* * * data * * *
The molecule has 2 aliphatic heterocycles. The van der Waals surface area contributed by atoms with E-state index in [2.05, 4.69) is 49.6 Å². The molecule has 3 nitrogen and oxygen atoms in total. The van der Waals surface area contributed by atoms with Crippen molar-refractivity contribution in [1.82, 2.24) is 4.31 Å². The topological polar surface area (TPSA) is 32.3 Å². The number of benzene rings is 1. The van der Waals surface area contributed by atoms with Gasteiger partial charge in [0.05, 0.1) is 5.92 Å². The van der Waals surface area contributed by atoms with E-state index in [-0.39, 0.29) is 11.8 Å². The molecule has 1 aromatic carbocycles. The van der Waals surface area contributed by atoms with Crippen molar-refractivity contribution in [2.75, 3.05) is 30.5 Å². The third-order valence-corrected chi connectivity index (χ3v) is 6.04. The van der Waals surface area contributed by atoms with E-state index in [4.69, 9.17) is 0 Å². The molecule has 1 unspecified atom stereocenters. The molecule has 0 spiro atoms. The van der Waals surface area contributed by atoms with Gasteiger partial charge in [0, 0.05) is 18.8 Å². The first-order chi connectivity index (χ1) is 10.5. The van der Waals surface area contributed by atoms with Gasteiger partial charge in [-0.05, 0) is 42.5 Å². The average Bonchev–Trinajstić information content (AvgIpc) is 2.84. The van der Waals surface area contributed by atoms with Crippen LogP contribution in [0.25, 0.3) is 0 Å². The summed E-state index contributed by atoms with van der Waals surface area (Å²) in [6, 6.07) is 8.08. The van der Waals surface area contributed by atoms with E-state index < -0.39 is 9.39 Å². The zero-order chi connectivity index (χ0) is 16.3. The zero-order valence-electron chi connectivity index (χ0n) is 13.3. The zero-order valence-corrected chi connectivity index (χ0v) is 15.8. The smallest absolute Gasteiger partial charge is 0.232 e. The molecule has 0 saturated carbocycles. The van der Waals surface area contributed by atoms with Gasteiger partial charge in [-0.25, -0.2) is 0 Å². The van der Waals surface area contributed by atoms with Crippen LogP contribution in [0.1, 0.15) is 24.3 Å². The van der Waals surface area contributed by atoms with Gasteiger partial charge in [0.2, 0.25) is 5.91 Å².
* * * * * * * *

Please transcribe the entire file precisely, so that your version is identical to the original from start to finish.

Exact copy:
The molecule has 2 aliphatic heterocycles. The van der Waals surface area contributed by atoms with E-state index in [2.05, 4.69) is 49.6 Å². The molecule has 3 nitrogen and oxygen atoms in total. The van der Waals surface area contributed by atoms with Crippen molar-refractivity contribution in [1.82, 2.24) is 4.31 Å². The topological polar surface area (TPSA) is 32.3 Å². The number of benzene rings is 1. The van der Waals surface area contributed by atoms with Gasteiger partial charge in [0.05, 0.1) is 5.92 Å². The van der Waals surface area contributed by atoms with E-state index in [-0.39, 0.29) is 11.8 Å². The molecule has 1 aromatic carbocycles. The van der Waals surface area contributed by atoms with Crippen molar-refractivity contribution in [2.75, 3.05) is 30.5 Å². The third-order valence-corrected chi connectivity index (χ3v) is 6.04. The van der Waals surface area contributed by atoms with E-state index in [4.69, 9.17) is 0 Å². The molecule has 1 unspecified atom stereocenters. The molecule has 0 spiro atoms. The van der Waals surface area contributed by atoms with Gasteiger partial charge in [0, 0.05) is 18.8 Å². The first-order chi connectivity index (χ1) is 10.5. The van der Waals surface area contributed by atoms with Gasteiger partial charge in [-0.05, 0) is 42.5 Å². The average Bonchev–Trinajstić information content (AvgIpc) is 2.84. The van der Waals surface area contributed by atoms with Crippen LogP contribution in [0.25, 0.3) is 0 Å². The summed E-state index contributed by atoms with van der Waals surface area (Å²) in [6, 6.07) is 8.08. The van der Waals surface area contributed by atoms with E-state index < -0.39 is 9.39 Å². The zero-order chi connectivity index (χ0) is 16.3. The zero-order valence-electron chi connectivity index (χ0n) is 13.3. The zero-order valence-corrected chi connectivity index (χ0v) is 15.8. The smallest absolute Gasteiger partial charge is 0.232 e. The molecule has 0 saturated carbocycles. The van der Waals surface area contributed by atoms with Gasteiger partial charge in [-0.25, -0.2) is 0 Å². The van der Waals surface area contributed by atoms with Crippen LogP contribution in [0.1, 0.15) is 24.3 Å². The van der Waals surface area contributed by atoms with Gasteiger partial charge in [0.2, 0.25) is 5.91 Å².